EDC vice president Dr. Julie Goldstein Grumet has received the 2023 Juanita Cunningham Evans Memorial Award for her outstanding work improving school mental health policy, research, and practice. Bestowed annually by the National Center for School Mental Health (NCSMH), the award celebrates the work of Juanita Cunningham Evans, who was instrumental in establishing the NCSMH. Goldstein Grumet accepted the award on December 6, during the Annual Conference on Advancing School Mental Health, in New Orleans, Louisiana.
“It is truly an honor to receive this prestigious award from NCSMH,” says Dr. Goldstein Grumet. “Accessibility to quality, timely, and effective care is vital to reducing children’s mental health needs. The availability of school mental health services is essential in helping children, adolescents, and their families to confront stressors, manage challenges, and be successful learners.”
Trained as a clinical psychologist, Dr. Goldstein Grumet attained her PhD in clinical psychology from The George Washington University. For many years, she provided mental health services directly to youth in elementary, middle, and high school; facilitated psychoeducation groups; and conducted trainings for teachers.
Before joining EDC, Dr. Goldstein Grumet led the District of Columbia’s Garrett Lee Smith State/Tribal Youth Suicide Prevention Grant programming for nearly a decade. As part of this work, she led training activities and suicide prevention screening events and collaborated with community-based organizations to address suicide prevention among youth ages 10–24.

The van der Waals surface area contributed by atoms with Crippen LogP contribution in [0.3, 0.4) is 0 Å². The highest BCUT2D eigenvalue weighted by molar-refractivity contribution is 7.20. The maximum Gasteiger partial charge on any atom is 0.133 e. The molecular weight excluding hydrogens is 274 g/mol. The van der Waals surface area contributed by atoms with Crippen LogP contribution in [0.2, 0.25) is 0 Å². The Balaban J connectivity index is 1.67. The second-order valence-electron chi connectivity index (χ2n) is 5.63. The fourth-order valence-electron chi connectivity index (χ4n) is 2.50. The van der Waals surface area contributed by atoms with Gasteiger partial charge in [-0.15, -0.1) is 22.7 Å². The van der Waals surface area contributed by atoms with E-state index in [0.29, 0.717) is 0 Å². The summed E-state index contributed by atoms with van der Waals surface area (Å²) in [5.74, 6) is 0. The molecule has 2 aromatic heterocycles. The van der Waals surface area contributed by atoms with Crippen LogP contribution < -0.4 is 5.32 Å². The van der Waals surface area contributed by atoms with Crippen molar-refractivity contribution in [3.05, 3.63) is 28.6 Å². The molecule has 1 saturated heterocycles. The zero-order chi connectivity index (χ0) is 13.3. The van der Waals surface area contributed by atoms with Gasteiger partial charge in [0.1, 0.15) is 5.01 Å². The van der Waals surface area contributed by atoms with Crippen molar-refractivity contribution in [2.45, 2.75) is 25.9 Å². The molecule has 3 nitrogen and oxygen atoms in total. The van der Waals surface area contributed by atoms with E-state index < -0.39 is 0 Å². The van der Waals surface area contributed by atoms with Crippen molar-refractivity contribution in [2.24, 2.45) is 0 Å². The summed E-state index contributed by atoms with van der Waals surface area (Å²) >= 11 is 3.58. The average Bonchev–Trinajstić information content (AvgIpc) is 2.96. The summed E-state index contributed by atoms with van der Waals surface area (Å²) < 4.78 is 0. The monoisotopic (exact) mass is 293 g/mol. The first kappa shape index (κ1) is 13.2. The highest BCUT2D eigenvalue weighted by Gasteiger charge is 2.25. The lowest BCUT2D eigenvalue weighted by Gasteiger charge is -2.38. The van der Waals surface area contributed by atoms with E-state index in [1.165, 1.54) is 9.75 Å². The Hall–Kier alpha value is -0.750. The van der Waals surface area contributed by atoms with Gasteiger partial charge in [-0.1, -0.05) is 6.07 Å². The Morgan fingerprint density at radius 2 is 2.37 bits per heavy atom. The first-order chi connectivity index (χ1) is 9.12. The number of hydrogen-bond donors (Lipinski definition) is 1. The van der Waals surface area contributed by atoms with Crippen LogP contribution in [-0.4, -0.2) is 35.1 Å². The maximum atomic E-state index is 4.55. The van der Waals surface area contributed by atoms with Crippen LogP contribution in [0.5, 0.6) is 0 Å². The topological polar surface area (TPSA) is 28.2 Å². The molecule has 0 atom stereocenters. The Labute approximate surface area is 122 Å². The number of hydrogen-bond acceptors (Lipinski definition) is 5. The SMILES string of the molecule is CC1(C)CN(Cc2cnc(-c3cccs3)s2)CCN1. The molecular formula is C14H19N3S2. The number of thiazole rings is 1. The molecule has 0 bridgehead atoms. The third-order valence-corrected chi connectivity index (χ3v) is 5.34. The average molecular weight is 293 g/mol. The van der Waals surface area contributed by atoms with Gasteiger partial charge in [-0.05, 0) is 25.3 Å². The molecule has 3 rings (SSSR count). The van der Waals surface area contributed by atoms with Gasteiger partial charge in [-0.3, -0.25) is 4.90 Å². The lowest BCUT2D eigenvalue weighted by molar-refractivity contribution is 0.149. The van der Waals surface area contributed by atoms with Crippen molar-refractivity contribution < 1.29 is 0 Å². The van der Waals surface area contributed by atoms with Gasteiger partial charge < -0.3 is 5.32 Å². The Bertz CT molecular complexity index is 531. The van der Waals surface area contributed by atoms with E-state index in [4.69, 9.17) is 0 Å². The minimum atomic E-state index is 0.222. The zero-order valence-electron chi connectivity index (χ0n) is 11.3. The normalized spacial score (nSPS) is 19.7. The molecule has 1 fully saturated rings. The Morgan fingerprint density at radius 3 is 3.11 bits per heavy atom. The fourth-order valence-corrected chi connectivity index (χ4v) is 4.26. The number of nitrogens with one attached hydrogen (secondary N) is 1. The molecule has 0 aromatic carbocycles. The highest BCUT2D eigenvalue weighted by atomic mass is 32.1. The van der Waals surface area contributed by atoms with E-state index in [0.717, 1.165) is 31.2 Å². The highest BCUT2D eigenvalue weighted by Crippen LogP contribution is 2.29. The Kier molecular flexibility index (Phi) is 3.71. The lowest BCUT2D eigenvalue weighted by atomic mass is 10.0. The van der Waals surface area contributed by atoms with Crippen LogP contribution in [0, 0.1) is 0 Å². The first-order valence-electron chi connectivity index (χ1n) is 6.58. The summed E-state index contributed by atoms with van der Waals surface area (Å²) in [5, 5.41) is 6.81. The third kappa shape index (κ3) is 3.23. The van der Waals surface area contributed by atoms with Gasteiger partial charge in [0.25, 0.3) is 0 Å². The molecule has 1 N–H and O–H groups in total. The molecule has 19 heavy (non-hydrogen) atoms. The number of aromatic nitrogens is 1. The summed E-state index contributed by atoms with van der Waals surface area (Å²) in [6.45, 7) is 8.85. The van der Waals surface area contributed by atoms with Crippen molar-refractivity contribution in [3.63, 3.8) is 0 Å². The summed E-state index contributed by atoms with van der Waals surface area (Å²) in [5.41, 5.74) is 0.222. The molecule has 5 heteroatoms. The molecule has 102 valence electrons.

At EDC, Dr. Goldstein Grumet is a behavioral health expert, innovator, and champion focused on suicide prevention. Across the United States and around the world, her work is improving prevention practices and policies. As the director of EDC’s Zero Suicide Institute, she helps hospitals, communities, and health organizations adopt innovative strategies to transform their suicide prevention and treatment practices, saving lives. She is also the senior health care advisor to the Suicide Prevention Resource Center.
When accepting the award on December 6, Dr. Goldstein Grumet said, “Currently, I have the honor of spearheading the Zero Suicide uptake and movement. This comprehensive approach bundles evidence-based practices for identifying and caring for people at risk for suicide and ensures that no one falls in the gaps that often exist in health care or within other systems such as schools or corrections. It also emphasizes the need to be vocal and clear about hope and recovery. These are the same underlying principles that made me fall in love with the concept of school mental health in the first place over two decades ago.”